HH: All right, let’s turn to other stories of the day. This shocker just in from Reuters, Organic food has no nutritional or health benefits over conventionally-produced food according to a major study published on Wednesday. This will surprise you, conclusions were challenged by organic food campaigners.

MS: (laughing) Well, I must say, my…as I mentioned earlier, I live relatively near Vermont, where a lot of the women folk are wholly organic. And I’m not sure it agrees with them.

HH: (laughing)

MS: I think, again, I don’t want to…at the risk of being holed up the next time I’m driving in Vermont for hate crimes for my Vermontophobia, I think the women in Vermont would benefit from eating less organic food. I was down in your part of the world last year, and I must say, the California women look great on it. But I think if you are on all that sort of organic vegetables and all the rest of it, but I think if you eat organic in the winter climate, you start to actually take on the character of the organic vegetables after a while.

HH: Well, I think it’s the In ‘N Out Burgers that make the California girls have that bright sheen. Let’s turn to the Medal of Freedom recipients today. Have you seen this list yet?

MS: No, I haven’t.

HH: Well, first of all, I think you’re going to be pleased to know that Chita Rivera has received an American Medal of Freedom from President Obama.

MS: (laughing) Well, good for Chita.

HH: (laughing)

MS: I…she did sing that great “Everything’s great in America”. And if you can’t get a Medal of Freedom for singing that everything’s great in America in West Side Story as she did all those decades ago, I think that’s great. I hope it wasn’t that, it wasn’t one of these mistakes and they meant to give it to Rita Moreno, but they got Chita Rivera confused with Rita Moreno, as people used to do quite a lot.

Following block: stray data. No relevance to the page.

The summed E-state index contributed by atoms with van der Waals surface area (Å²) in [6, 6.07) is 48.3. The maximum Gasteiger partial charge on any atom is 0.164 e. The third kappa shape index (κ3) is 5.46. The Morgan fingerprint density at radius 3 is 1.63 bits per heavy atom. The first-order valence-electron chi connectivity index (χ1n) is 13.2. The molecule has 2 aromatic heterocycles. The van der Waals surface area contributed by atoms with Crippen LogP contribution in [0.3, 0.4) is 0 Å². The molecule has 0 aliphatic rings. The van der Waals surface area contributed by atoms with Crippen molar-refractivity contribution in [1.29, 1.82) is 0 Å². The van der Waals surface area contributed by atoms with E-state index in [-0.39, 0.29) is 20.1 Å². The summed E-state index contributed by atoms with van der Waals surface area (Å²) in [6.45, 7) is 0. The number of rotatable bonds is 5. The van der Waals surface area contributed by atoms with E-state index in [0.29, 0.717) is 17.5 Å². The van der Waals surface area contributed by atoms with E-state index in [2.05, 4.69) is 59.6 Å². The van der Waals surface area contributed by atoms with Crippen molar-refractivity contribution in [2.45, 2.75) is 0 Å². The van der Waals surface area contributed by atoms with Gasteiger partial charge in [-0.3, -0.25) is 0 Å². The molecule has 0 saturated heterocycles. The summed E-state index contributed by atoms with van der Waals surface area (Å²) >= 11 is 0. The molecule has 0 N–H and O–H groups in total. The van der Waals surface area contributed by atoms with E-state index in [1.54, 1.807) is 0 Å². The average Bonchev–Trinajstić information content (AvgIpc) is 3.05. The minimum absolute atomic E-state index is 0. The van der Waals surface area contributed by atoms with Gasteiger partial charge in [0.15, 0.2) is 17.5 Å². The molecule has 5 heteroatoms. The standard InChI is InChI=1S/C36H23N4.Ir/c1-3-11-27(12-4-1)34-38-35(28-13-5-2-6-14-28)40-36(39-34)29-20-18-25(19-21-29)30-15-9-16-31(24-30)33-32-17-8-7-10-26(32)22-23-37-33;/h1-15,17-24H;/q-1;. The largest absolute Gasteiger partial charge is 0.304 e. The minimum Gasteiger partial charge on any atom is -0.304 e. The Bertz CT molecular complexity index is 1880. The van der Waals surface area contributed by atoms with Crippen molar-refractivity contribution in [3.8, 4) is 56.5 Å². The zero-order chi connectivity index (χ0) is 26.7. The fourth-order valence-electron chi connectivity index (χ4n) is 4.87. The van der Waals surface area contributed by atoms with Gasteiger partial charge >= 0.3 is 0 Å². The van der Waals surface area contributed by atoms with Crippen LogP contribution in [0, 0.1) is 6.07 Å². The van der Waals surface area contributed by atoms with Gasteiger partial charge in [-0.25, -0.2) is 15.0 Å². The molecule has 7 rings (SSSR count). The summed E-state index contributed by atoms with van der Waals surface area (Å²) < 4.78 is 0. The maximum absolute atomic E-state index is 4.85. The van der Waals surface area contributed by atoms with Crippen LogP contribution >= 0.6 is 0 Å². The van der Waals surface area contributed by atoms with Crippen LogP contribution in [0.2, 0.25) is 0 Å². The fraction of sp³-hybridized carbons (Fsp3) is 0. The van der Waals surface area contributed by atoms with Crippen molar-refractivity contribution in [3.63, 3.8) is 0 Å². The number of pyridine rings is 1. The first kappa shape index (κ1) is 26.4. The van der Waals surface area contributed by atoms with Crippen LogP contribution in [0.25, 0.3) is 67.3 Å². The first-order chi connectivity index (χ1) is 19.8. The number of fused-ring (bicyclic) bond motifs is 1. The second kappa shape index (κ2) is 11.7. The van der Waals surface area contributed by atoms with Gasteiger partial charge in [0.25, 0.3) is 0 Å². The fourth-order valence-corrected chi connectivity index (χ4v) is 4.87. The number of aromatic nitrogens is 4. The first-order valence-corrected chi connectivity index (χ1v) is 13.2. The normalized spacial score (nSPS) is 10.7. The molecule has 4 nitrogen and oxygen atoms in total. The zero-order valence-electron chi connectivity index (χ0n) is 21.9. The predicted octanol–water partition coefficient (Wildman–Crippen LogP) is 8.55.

HH: No, it’s Chita Rivera. Let me read you the whole list. Nancy Goodman Brinker, who founded the Susan G. Komen race for the cure, we’ve got Pedro Jose Grier, who founded a homeless clinic in Florida, we’ve got Stephen Hocking, Jack Kemp, Senator Edward Kennedy, Billie Jean King, the Reverent Joseph Lowery, Joe Medicine Crow High Bird, who is the last living Plains Indian war chief, Harvey Milk, Sandra Day O’Connor, Sydney Poitier, Chita Rivera, Mary Robinson, who is the first female president of Ireland, well, talk about closing up our circle, Janet Davidson Rowley, another medical professional, Desmond Tutu, and Muhammad Yunus.

MS: Well, Mary Robinson is the most tiresome, pseudo-human rights nag on the planet, so I entirely object to that. The rest of it, I would say the trick when you’re doing one of these kind of celebrate diversity finely calibrated, we want to get one of everybody lists, is not to make it too obvious. And I think when you’ve got Harvey Milk, Sydney Poitier and Chita Rivera on the same list, you’ve made it too obvious.

HH: (laughing) That’s exactly what…and don’t forget, Joe Medicine Crow High Bird.

MS: (laughing) That’s right, that’s right. But now in fairness, in fairness, that’s a bit obvious. He doesn’t just fall off the diversity truck. You’ve got to go and rummage around in the back to find him. That’s a little less obvious.